Mississippi Republicans face key issues in 2015 statewide elections
POWER OF THREE: The Mississippi Republican Party controls the Governor’s Mansion and both houses of the Legislature.
By Steve Wilson | Mississippi Watchdog
Since 2012, Mississippi Republicans have been in charge of both houses of the Legislature and the governor’s seat.
With a big election in November 2015, Mississippi’s GOP trifecta faces two questions: Has it made good on its campaign promises, and will that be enough to hand the Republicans another four years?
A lot of political observers have to wonder about the state of the Mississippi Republican Party after a contentious U.S. Senate primary between incumbent U.S. Sen. Thad Cochran and state Sen. Chris McDaniel. After McDaniel’s fervent supporters paced him to a narrow win in the primary, Cochran took a narrow victory in a runoff with the help of Democrats and cruised to an easy victory in the general election.
The race showed a stark divide between the state’s GOP power base and the insurgent tea party.
Frank Corder, editor of the political blog Y’all Politics and a former Pascagoula city councilman, told Mississippi Watchdog via email he thinks this election cycle won’t be as rancorous. With the GOP holding a 31-20 advantage in the state Senate and a 65-57 majority in the state House, the potential to gain seats will be predicated on the party healing its wounds.
“The vitriol we saw this year isn’t likely to roll over into 2015 with the same fervor as was propagated in 2014 in large part because the out-of-state interests will not be as prevalent and the questionable antics from those in state have been largely discredited and disavowed,” Corder said. “Add in the positive, conservative record of Legislative Republicans and the ‘Cochran-ing’ (running to the right of an incumbent) of most just will not find any real traction.”
This year’s election is crucial. Voters will cast ballots for the entire Legislature, the governor and other crucial statewide offices. One ballot initiative — to fully fund the complex school funding equation known as the Mississippi Adequate Education Program — is likely to be on the ballot and give state Democrats a ready-made issue. While the GOP has increased K-12 spending in the past three budget cycles and passed a teacher pay increase last year, the increase isn’t enough to quell the critics.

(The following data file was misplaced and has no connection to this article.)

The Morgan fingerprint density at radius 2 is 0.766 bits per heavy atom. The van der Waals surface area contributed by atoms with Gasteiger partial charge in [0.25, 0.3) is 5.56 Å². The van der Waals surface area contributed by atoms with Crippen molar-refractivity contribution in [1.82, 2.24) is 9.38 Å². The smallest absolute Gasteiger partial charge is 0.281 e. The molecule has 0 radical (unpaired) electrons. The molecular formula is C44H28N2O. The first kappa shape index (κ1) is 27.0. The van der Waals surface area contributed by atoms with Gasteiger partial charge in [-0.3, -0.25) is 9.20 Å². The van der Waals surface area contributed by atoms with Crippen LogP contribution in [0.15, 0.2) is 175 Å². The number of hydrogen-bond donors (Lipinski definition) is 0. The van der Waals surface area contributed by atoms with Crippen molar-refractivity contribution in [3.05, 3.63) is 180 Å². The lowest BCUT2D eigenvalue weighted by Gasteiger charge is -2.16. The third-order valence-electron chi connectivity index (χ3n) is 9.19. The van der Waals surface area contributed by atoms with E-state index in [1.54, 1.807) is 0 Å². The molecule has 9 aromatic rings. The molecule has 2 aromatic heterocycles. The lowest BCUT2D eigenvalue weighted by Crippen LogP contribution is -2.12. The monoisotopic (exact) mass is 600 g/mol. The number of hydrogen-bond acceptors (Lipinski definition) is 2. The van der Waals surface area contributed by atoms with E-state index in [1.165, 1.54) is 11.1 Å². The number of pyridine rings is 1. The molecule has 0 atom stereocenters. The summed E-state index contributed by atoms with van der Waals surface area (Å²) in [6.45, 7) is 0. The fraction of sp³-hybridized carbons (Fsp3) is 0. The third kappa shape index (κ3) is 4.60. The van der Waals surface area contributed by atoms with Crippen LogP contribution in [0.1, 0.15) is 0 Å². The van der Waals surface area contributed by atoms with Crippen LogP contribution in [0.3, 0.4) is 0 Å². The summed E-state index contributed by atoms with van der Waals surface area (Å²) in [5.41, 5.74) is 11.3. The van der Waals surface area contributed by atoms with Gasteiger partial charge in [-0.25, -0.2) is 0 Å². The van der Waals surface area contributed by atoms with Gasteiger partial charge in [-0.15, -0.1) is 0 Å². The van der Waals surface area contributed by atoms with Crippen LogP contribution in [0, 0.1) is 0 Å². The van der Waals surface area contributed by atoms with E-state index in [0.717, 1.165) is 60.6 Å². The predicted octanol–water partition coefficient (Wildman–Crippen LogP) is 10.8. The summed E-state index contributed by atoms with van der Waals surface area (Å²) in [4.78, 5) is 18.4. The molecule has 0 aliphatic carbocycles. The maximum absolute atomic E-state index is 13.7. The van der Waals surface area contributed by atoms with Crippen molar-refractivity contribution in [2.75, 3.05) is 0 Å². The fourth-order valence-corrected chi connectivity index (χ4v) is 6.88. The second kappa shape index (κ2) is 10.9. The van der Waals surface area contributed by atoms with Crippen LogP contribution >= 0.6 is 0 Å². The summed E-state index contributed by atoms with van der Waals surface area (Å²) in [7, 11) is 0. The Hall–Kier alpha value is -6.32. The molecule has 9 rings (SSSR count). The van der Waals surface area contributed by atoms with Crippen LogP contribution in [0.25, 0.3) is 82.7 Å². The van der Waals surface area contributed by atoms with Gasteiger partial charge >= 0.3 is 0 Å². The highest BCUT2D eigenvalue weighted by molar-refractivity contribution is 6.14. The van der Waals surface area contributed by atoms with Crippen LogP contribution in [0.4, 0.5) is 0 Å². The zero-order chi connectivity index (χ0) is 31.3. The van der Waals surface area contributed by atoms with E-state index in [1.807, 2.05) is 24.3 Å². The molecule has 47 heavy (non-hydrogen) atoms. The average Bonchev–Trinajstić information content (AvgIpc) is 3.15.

Corder has some ideas on where the GOP-led Legislature should get to work when the session starts in January that will provide a positive springboard to campaign season. One of the biggest is reforming the flawed MAEP formula, which was passed in 1997 and is also the subject of a lawsuit by school districts, led by former Gov. Ronnie Musgrove.
“Addressing PERS (Public Employees’ Retirement System of Mississippi) and giving taxpayers a break should be on the agenda,” Corder said. “School choice is another area where Republicans have excelled. Providing parents with educational options is worth commending. I do hope they go further and require all school boards to be elected and all superintendents to be appointed. I’m also of the opinion that the MAEP formula needs to be addressed.”
Another potential issue for the 2015 state elections is Medicaid expansion. Gov. Phil Bryant has stressed that he does not support Medicaid expansion because the threat of the U.S. Congress doing away with the Affordable Care Act or altering it could possibly leave the state with the bill for thousands of new patients on Medicaid.
Costs are already increasing for the state. Bryant asked for a 14.7 percent increase over last year’s allocation for Medicaid, the first time in the state’s history that particular budget outlay exceeded $1 billion.
Democrats have argued the governor is passing up free money from the federal government, which already provides more than 40 percent of the state’s budget. The issue might be one of the key battlegrounds on which control of the Legislature pivots.
“A great deal of time and effort has gone into fighting the expansion of a broken Medicaid system that will further reduce access to health care services, especially in rural areas of our state,” Keith Plunkett, a Republican political and policy consultant and a communication strategist in Mississippi, said in an email to Mississippi Watchdog. “That fight will continue again in 2015. But it’s one that we need to have.
“Health care in Mississippi is only as good as the ability of doctors to treat patients. I hope that officials in 2015 will begin talking about the root causes of that crisis instead of looking at it as purely a financial consideration for hospital administrations.”
Get regular updates on Mississippi through our Facebook or Twitter accounts